• the Registrant has registered or acquired the domain name primarily for the purpose of selling, renting, or otherwise transferring the domain name registration to the Complainant, who bears the name or is the owner of the trademark or service mark, or to a competitor of that Complainant, for valuable consideration in excess of the Registrant’s documented out-of-pocket costs directly related to the domain name; or
  •  the Registrant has registered the domain name in order to prevent the owner of the trademark or service mark from reflecting the mark in a corresponding domain name, provided that the Registrant has engaged in a pattern of such conduct; or
  •  by using the domain name, the Registrant has intentionally attempted to attract Internet users to the Registrant’s website or other on-line location, by creating a likelihood of confusion with the Complainant’s name or mark as to the source, sponsorship, affiliation, or endorsement of the Registrant’s website or location or of a product or service on the Registrant’s website or location.

In Tata Motors Limited v. Amit Badyani, INDRP/1020, the Ld. Arbitrator observed that as the Respondent has adopted and registered the mark/domain name prior to the Complainant and has been using the same in respect of a bona fide offering of goods since before receiving notice to the dispute, the Complainant has failed to establish the grounds 4(i) and 4(ii) of the .INDRP policy. With regard to “bad faith”, the Ld. Arbitrator held that the Respondent has not satisfied all the criteria under 4 (iii) and therefore, it cannot be said that the domain has been registered to prevent the Complainant from reflecting the mark HARRIER in a corresponding domain. The Ld. Arbitrator also noted that “mere fear as to what may happen if the Respondent were ever to sell the domain to a third party cannot be the sole criteria for establishing bad faith, especially when bona fide adoption/use has been shown by the Respondent”.

Reverse Domain Name Hijacking (RDNH)

Paragraph 1, UNDR Rules defines Reverse Domain Name Hijacking as using the Policy in bad faith to attempt to deprive a registered domain-name holder of a domain name. The Rules further state that if after considering the submissions the Panel finds that the complaint was brought in bad faith, for example in an attempt at Reverse Domain Name Hijacking or was brought primarily to harass the domain-name holder, the Panel shall declare in its decision that the complaint was brought in bad faith and constitutes an abuse of the administrative proceeding”[3]. It may be noted that while there exists no specific jurisprudence on RDNH under the INDRP, the Tribunals in India have recognized the principal in a number of matters.

For instance, in Tickets Worldwide LLP v. India Portals, INDRP/1187, the disputed domain comprised of the generic word TICKETS. After careful examination of the facts of the case and the evidence placed on record, the panel held that the Complainant has failed to establish any of the requirements laid down under the INDRP. Further, the panel also noted that “the subject matter dispute is a case of Reverse Domain Name Hijacking, given the Complainant’s weak mark and its attempt to misrepresent its date of first use of the mark”. Reverse Domain Name Hijacking was previously held under the INDRP in, INDRP/008 wherein the panel had observed that “the tribunal is of confirmed opinion that the domain name, trade name and trademark is a weak mark and absent of proof of fame of widespread recognition of the services provided by the Complainant makes this complaint without cause of action”. In conclusion, the Ld. Arbitrator observed “that the present complaint by the Complainant is a blatant attempt to hijack the domain name of the Respondent and in bad faith to harass the Respondent and to abuse the process of law.”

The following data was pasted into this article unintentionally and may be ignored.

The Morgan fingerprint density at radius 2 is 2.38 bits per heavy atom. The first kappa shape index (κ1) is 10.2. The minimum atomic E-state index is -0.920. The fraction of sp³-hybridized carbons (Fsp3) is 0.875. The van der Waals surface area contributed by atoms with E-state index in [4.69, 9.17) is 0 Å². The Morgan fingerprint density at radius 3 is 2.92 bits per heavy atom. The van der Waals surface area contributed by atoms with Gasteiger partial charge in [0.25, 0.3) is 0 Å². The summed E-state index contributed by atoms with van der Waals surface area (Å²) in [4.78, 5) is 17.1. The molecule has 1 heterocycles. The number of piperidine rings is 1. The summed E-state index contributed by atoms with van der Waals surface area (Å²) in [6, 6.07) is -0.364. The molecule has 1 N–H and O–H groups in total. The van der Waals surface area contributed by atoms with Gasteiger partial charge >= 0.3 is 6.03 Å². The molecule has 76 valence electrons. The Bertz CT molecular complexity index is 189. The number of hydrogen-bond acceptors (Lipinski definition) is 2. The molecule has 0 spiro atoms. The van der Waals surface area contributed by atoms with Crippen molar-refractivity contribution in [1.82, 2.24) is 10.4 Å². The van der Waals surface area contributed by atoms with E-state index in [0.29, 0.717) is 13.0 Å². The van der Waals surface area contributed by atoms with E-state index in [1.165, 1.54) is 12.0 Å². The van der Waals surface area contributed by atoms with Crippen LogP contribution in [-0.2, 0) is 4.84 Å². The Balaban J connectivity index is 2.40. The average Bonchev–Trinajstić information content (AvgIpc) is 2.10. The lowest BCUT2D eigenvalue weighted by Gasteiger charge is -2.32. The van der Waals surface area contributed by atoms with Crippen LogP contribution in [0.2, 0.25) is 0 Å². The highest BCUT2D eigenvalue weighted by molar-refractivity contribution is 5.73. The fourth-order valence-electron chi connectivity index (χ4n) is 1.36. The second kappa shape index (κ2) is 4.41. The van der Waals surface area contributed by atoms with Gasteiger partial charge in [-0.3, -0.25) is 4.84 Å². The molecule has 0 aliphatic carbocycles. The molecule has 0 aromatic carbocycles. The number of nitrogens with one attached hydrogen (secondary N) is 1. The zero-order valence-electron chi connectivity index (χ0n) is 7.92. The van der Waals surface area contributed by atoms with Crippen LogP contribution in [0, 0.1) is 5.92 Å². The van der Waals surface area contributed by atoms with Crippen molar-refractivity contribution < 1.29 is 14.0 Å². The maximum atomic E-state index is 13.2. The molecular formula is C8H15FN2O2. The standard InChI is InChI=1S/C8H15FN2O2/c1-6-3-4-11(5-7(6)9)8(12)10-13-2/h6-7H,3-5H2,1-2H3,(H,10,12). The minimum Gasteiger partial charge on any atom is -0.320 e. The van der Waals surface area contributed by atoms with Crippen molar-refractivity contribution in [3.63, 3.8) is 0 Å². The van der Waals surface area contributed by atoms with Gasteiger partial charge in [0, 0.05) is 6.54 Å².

Other instances where decisions were not passed in favour of the Complainant

Proceedings Dismissed/ Neutral Decisions

Domain disputes are also dismissed on account of the Complaint suffering from inherent deficiencies with regard to the filing requirements or otherwise due to ownership related issues and and hence are dismissed on the grounds of maintainability.

In this regard, in, Inc. v. Ajay Gupta, INDRP/1056[4], the panel held that even though the Respondent has not filed any rebuttal to the Complaint, looking at the facts and circumstances of the case, the Complaint in its present form is not tenable as post the Complainant’s merger with Expedia, Inc., the Complainant are no longer in existence and therefore, lack the locus of filing the said Complaint. However, the Complainant being aggrieved by the Order passed by the panel, filed an appeal before the Hon’ble High Court of Delhi wherein the Ld. Judge set aside the impugned Order and directed the INDRP panel to allow the Complainant to file requisite documents proving ownership on affidavit and to provide an opportunity for an oral hearing before passing the Order. Upon evaluating the additional Affidavit filed by the Complainant and specifically in view of the fact that the Respondent had not challenged the complaint, the Ld. Arbitrator finally decided the matter in favour of the Complainant.

More recently, in Dell, Inc. v Madugula Kartik, INDRP/1059, the panel dismissed the Complaint, under section 25 (c) of the Arbitration and Conciliation Act, 1996, on account of non-compliance with various orders passed by the Tribunal. It is of note that the dismissal of the Complaint in the aforesaid matter was founded on deficiencies in the Complaint filed. Further, the Ld. Arbitrator also observed that the language used by the Counsel was improper and insulting and of the nature that cast aspersions on the Tribunal’s independence and impartiality.